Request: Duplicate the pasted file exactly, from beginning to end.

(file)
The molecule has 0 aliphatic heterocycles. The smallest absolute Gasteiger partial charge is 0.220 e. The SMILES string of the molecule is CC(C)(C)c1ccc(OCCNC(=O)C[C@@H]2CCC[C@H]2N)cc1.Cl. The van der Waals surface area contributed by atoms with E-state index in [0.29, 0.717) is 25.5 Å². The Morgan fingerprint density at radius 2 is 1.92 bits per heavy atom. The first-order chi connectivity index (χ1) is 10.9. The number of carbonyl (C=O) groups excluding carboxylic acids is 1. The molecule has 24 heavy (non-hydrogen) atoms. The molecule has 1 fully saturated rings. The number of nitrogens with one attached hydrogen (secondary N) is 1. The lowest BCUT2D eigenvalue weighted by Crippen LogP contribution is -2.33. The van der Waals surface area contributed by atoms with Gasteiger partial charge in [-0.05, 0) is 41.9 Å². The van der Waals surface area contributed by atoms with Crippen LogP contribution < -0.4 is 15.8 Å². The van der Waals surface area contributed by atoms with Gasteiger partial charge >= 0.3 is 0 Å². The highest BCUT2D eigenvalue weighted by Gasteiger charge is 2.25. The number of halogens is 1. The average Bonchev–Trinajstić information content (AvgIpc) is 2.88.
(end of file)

The molecule has 0 aliphatic heterocycles. The smallest absolute Gasteiger partial charge is 0.220 e. The SMILES string of the molecule is CC(C)(C)c1ccc(OCCNC(=O)C[C@@H]2CCC[C@H]2N)cc1.Cl. The van der Waals surface area contributed by atoms with E-state index in [0.29, 0.717) is 25.5 Å². The Morgan fingerprint density at radius 2 is 1.92 bits per heavy atom. The first-order chi connectivity index (χ1) is 10.9. The number of carbonyl (C=O) groups excluding carboxylic acids is 1. The molecule has 24 heavy (non-hydrogen) atoms. The molecule has 1 fully saturated rings. The number of nitrogens with one attached hydrogen (secondary N) is 1. The lowest BCUT2D eigenvalue weighted by Crippen LogP contribution is -2.33. The van der Waals surface area contributed by atoms with Gasteiger partial charge in [-0.05, 0) is 41.9 Å². The van der Waals surface area contributed by atoms with Crippen LogP contribution < -0.4 is 15.8 Å². The van der Waals surface area contributed by atoms with Gasteiger partial charge >= 0.3 is 0 Å². The highest BCUT2D eigenvalue weighted by Gasteiger charge is 2.25. The number of halogens is 1. The average Bonchev–Trinajstić information content (AvgIpc) is 2.88.